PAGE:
☝That’s the default reply when anyone schedules a meeting.
Why? Because in almost all cases, they’re a time suck. And as companies get bigger and more complex, there’s a tendency to rely on meetings as a means of increasing communication and transparency. But in my opinion, you can and should avoid calling a meeting 98% of the time.
Unfortunately, once your team grows past a certain size, meetings have a way of creeping into the culture. And once they’re in, they’re impossible to get rid of. Meetings create bureaucratic, slow-moving, slow-thinking organizations. And for a hypergrowth company like Drift, that’s deadly.
What’s more is that companies with an ingrained culture of meetings attract employees that – no other way to put it – love to meet. And those people over time end up having a louder voice in the company because they’re running the meetings and setting the agenda. But it’s the people closest to the customer who should be setting the agenda for the whole company.
So when you are thinking of calling a meeting, question whether or not you and the people you plan to involve can do without it. And as an invitee, you should feel empowered to push back if you don’t think it’s a good use of your time. Frankly, take command of your time and excuse yourself from a meeting if it’s not useful. Go ahead – decline that invite.
For the 2% of the time where a meeting is absolutely necessary, you need to make sure every single participant in that meeting is getting the most out of it. And to do that, we’ve developed our own framework for effective meetings:
The Drift Framework for Effective Meetings
- When you do have a meeting, be sure to keep them small and focused on a clear agenda. Unless the meeting is a 1:1 with a manager or direct report, you should clearly outline the questions you’re trying to answer and the problems you’re hoping to solve.
- Respect your colleagues. Avoid sidebars and put away laptops and phones. Unless you’re presenting, there’s absolutely no need to have your computer open or your phone out. If the meeting is so slow moving you feel the need to jump on Slack or work on something else, you probably shouldn’t be in that meeting in the first place.
- Make your meetings small. If you do want to share the information with others, they don’t necessarily need to be in the initial meeting. Put your meeting notes on your intranet for the company to see.
- Either participate or excuse yourself. If you’re not adding value or could spend your time better doing anything else, politely excuse yourself from the meeting…with one exception – company all-hands.
Even the Largest Companies Take a Stand Against Meeting Culture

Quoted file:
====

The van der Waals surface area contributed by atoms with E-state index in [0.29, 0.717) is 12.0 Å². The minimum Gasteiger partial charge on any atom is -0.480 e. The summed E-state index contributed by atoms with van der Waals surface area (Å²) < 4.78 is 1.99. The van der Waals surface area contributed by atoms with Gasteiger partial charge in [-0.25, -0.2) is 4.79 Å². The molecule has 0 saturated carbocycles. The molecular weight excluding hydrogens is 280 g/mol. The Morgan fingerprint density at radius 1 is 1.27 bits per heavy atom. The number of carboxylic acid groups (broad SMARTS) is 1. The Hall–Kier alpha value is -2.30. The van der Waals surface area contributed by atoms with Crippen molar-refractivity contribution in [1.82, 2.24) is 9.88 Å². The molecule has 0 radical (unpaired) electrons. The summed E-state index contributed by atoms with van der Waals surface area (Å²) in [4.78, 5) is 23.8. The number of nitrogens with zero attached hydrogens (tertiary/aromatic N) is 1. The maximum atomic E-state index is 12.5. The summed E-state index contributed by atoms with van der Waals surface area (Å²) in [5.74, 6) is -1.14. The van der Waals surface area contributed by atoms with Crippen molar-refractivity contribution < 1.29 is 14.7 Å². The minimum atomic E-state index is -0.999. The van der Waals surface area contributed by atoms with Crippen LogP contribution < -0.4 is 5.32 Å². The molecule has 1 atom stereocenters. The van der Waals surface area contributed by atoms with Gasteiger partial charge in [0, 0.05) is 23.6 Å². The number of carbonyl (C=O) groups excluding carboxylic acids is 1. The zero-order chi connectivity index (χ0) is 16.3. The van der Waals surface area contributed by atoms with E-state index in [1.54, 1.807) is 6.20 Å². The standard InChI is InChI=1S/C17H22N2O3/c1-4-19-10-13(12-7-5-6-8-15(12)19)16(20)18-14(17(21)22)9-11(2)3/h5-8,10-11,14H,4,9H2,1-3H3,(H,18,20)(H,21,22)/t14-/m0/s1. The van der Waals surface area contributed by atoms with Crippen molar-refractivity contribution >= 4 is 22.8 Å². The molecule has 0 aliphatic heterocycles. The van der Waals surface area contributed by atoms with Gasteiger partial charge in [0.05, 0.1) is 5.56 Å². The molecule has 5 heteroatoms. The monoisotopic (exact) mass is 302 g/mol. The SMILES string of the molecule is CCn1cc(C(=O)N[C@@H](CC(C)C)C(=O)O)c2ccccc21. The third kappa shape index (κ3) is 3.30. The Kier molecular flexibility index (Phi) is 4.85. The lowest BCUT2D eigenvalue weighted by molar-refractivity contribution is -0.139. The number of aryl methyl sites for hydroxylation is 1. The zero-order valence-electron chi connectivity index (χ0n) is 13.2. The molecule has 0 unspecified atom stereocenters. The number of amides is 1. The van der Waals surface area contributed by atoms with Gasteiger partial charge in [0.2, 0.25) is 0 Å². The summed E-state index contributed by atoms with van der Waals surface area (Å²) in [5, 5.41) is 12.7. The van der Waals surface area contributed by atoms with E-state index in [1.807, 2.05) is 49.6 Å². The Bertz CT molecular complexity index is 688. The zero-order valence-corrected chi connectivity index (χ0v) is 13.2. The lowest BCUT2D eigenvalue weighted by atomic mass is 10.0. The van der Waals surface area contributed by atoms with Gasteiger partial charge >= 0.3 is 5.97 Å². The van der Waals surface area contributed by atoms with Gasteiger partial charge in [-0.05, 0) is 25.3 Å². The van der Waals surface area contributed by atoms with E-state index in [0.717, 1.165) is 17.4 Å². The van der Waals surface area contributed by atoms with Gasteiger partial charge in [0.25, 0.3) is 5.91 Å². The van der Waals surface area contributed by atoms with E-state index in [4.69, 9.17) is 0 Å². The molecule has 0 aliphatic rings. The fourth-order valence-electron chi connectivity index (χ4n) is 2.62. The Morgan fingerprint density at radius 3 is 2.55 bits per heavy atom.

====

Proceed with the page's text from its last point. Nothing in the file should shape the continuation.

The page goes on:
I realize I’m a bit militant on the subject of no meetings, but I’m not alone. Companies like Atlassian, Amazon and Google have all implemented policies to minimize the number of meetings held and/or have written frameworks on how to conduct meetings that are actually effective.
Take Atlassian’s guide for running effective meetings. They put together a simple flow chart to get the point across.
Source: Atlassian – Running Effective Meetings: A Guide for Humans.
Jeff Bezos is famously stringent about meetings across Amazon. For him, he keeps them small, bans PowerPoint and other presentations, and each meeting starts in silence – while the group reads through a memo on why the meeting is taking place. And these memos are sometimes 6 pages. They’re full of actual information – not bullet points, but true narratives on the problem to be solved or idea to be executed.
For Google Chair Eric Schmidt, establishing clearly defined roles is key to running efficient meetings. All meetings must have a designated leader who serves as the key decision maker for that specific project or initiative. This leader has the final say and helps guarantee the meeting has a productive outcome.
Seek Feedback, Not Consensus.
My feelings on meetings are so strong that we’ve worked them into the very rules we govern ourselves by – our Leadership Principles. In particular, we’ve learned that big meetings are usually where consensus thinking creeps in, and that’s something we strive to avoid.
We seek feedback to get to the best idea, not to create agreement or consensus. We believe consensus creates average ideas, average speed, and average results. We don’t vote on ideas or decisions. The best idea will never sound like the best idea to everyone, so we let our customers validate our decisions. The customers’ vote will always be more vital to the business than the committees’.
So, how do you put this into effect?
Decide. Be decisive and commit to a course of action, this is at the core of our Leadership Principles: A bias for action, and extreme ownership. You have to decide on the right course of action that will have the most significant impact on your customers’ experience. If you wait to get your team to consensus, you’ll miss an opportunity to serve and delight your customer.
Observe: Pay close attention to how your customer responds to the changes you’ve made. Ultimately, they are your barometer and will always give you the most authentic, unvarnished feedback about the changes you’ve implemented.
Adjust. After testing your hypothesis with your customers, be ready to shift your approach. If they respond well, congratulations, pat on the back and onward. If they aren’t so happy with it, listen to them and incorporate their feedback into the next iteration of your strategy/program/effort.
Remember the Mission
At the end of the day, remember why you come to work each day. It all comes down to the customer. If you focus on what is most important to the customer, it will be easier to keep your meetings short, efficient and effective. So, make sure the meetings you do have are laser-focused on the customer and produce outcomes that create value for them. Then cancel the rest.